A broader honour for our Crown?

This piece is released as part of a broader book project currently soliciting funds via Kickstarter. Aequitas sequitur legem: equity follows the law, which concept expresses the victory of common law over its equitable counterpart. There is good reason for this win, for the ancient law of equity was administered by the Lord Chancellor, a … Continue reading A broader honour for our Crown?

Articling students: unionize against the LSO

This post is cross-posted to CanLII. The Law Society of Ontario occupies a special place in most lawyers’ hearts, and much talk has sprung up in recent years about how that special place first forms, then concatenates. One reason that springs to mind among the next crop of legal advisers is that articling students are … Continue reading Articling students: unionize against the LSO

The confused Canadian approach to conscience

The Canadian approach to conscience is, as the title suggests, confused. Conscience is often only paid scanting attention in judge-made law because its legal and social meaning is obscured by its most common manifestation. Courts adjudicating on issues relating to religious rights, or balancing the rights of a religious person or group against another minority’s interest, often touch on conscience as a facet of religion.

A prolegomenon on freedom of conscience

One’s conscience is received by legal institutions and ethicists alike as the centre for moral decisions, yet the freedom to have a conscience is often interpreted in terms of religious belief. This interpretation is, of course, borne from conscience’s long association with religion: Canada’s governors were, for example, instructed to ‘permit Liberty of Conscience, and the free Exercise of all such modes of Religious Worship as are not prohibited by Law’.

People are looking to fly, but aviation medicine falls short

This post is cross-posted on CanLii. A significant danger when governing safety-sensitive occupations is lapsing into anecdotal evidentiary practises to justify rigid rules. The danger inherent in anecdotes is their subjectivity, which is often clothed in the guise of fact: a rule's legitimacy depends on the safety that it provides, which in turn must relate … Continue reading People are looking to fly, but aviation medicine falls short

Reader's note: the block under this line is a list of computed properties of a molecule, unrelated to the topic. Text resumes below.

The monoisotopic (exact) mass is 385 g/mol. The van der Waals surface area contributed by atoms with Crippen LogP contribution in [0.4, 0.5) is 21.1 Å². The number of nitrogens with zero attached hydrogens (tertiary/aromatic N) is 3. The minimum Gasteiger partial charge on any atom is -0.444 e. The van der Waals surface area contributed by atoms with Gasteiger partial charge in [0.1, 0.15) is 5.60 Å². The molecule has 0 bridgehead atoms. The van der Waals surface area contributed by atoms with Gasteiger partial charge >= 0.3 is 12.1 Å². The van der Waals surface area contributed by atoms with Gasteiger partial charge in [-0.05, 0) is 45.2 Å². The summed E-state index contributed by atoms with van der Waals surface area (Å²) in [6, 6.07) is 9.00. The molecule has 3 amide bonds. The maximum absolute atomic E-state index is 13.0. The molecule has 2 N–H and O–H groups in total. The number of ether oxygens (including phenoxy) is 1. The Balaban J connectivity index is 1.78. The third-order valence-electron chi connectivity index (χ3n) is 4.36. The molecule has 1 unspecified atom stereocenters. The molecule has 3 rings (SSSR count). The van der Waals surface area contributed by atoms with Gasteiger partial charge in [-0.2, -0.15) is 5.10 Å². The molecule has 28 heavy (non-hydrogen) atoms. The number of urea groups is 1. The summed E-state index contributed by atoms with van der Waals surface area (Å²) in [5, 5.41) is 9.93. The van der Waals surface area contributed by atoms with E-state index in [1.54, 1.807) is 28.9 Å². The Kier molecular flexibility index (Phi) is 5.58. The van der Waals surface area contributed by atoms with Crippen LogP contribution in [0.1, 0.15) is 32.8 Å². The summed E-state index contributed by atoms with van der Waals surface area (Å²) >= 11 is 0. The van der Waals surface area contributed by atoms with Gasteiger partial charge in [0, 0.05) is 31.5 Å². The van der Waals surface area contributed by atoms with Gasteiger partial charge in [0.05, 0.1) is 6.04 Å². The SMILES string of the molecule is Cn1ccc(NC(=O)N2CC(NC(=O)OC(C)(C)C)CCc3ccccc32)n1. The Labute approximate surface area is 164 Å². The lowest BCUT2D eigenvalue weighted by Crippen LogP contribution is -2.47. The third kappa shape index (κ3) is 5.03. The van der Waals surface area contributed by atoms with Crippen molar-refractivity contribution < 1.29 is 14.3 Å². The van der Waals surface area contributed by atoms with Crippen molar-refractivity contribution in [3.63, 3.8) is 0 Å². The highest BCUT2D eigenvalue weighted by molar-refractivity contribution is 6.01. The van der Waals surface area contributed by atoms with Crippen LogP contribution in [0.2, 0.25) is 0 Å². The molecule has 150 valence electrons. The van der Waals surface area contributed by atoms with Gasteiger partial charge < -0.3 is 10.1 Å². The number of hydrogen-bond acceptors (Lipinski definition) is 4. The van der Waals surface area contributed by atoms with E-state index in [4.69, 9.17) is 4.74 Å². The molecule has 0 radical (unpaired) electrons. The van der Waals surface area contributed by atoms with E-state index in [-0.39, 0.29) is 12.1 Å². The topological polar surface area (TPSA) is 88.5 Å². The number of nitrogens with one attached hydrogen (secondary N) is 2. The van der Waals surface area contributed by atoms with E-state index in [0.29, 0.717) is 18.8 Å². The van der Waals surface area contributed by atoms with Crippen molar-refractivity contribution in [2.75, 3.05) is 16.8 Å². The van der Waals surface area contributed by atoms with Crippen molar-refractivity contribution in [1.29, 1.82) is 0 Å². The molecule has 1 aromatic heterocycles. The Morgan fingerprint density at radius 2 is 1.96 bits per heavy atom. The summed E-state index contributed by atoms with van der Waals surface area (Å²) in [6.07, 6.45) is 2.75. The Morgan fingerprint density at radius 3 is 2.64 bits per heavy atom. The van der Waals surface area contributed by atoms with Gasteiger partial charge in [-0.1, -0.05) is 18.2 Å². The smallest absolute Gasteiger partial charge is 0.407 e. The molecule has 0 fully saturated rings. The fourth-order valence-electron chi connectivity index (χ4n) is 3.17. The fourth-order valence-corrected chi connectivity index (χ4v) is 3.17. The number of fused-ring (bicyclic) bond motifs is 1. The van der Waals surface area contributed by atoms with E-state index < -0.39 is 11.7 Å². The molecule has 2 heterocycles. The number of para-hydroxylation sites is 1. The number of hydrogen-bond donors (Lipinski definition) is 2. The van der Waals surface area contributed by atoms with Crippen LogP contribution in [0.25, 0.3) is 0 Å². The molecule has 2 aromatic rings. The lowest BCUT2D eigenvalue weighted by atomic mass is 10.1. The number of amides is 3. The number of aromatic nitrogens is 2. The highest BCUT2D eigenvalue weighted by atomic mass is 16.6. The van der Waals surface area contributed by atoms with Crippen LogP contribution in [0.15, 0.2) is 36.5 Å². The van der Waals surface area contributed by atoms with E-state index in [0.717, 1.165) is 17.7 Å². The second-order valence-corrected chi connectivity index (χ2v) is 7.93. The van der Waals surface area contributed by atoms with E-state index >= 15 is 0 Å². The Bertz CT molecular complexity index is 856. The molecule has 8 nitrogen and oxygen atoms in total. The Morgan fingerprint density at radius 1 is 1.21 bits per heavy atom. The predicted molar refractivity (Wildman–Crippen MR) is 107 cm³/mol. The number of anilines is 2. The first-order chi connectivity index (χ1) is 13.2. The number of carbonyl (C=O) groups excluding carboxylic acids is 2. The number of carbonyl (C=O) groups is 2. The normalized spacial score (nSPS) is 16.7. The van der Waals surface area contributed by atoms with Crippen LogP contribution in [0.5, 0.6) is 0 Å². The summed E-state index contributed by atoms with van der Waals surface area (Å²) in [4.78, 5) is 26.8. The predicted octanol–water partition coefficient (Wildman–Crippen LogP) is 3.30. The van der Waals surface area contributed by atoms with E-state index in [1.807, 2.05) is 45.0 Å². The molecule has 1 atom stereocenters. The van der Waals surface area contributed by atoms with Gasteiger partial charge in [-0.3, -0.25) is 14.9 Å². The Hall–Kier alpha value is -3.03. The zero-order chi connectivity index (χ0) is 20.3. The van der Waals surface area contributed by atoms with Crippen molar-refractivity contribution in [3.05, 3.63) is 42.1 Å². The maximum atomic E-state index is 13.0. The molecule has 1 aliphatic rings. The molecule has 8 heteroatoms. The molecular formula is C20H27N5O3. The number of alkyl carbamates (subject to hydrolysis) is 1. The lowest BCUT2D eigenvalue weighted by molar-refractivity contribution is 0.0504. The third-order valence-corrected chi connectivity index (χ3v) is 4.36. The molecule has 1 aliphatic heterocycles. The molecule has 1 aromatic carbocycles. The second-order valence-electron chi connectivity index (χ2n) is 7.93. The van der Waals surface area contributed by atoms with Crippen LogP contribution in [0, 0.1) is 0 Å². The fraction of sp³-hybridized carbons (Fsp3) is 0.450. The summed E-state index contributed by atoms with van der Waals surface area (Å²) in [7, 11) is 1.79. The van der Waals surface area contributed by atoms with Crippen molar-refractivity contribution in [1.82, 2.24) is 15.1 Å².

The arbitrator’s conscience and revivified legal pluralism

This post is cross-posted on CanLII. International and domestic arbitration is becoming an attractive dispute resolution service, and it is one that allows parties to chose the law under which their rights are established. As this form of law becomes increasingly popular, the limits of arbitral jurisdiction will be tested. International and domestic law on … Continue reading The arbitrator’s conscience and revivified legal pluralism

Time for full-time: give doctoral candidates a salary

Canadian doctoral candidates, who study in relative obscurity to advance the state of knowledge, are poorly remunerated (if they are remunerated at all). More doctoral candidates are receiving their degrees at the present time than ever before: federal and provincial funding agencies simply do not have the resources to keep up with demand. Nor do … Continue reading Time for full-time: give doctoral candidates a salary

Taking the time for wellness v. fostering the spirit of wellness

The University of Ottawa’s Wellness Week, which aims to help students and staff mind their own mental health during a self-declared mental health crisis, falls well short of a useful response to mental health concerns. Then again, a recent University report promises a ‘cross-university wellness strategic framework’. If such a framework is going to work, … Continue reading Taking the time for wellness v. fostering the spirit of wellness

Oversight awry: municipal police and elected oversight bodies, part II

Elected oversight of municipal (or provincial) police forces is, as I indicated in my previous post, a difficult system by which to enforce standards on police. Foremost among the difficulties of this system: the relative lack of enforcement power granted to these boards. A corollary difficulty is the civilian nature of the oversight. Lack of … Continue reading Oversight awry: municipal police and elected oversight bodies, part II

Oversight awry: municipal police and elected oversight bodies, part I

The problem and our typical solution This analysis of police supervision in Canada, the United Kingdom, and the United States will appear in two parts. The first part breaks down the problem with civilian policing oversight; the second part addresses the issue with reference to English precedents that were received in Canada and the United … Continue reading Oversight awry: municipal police and elected oversight bodies, part I

Quebec protects language: the best defense is a good offense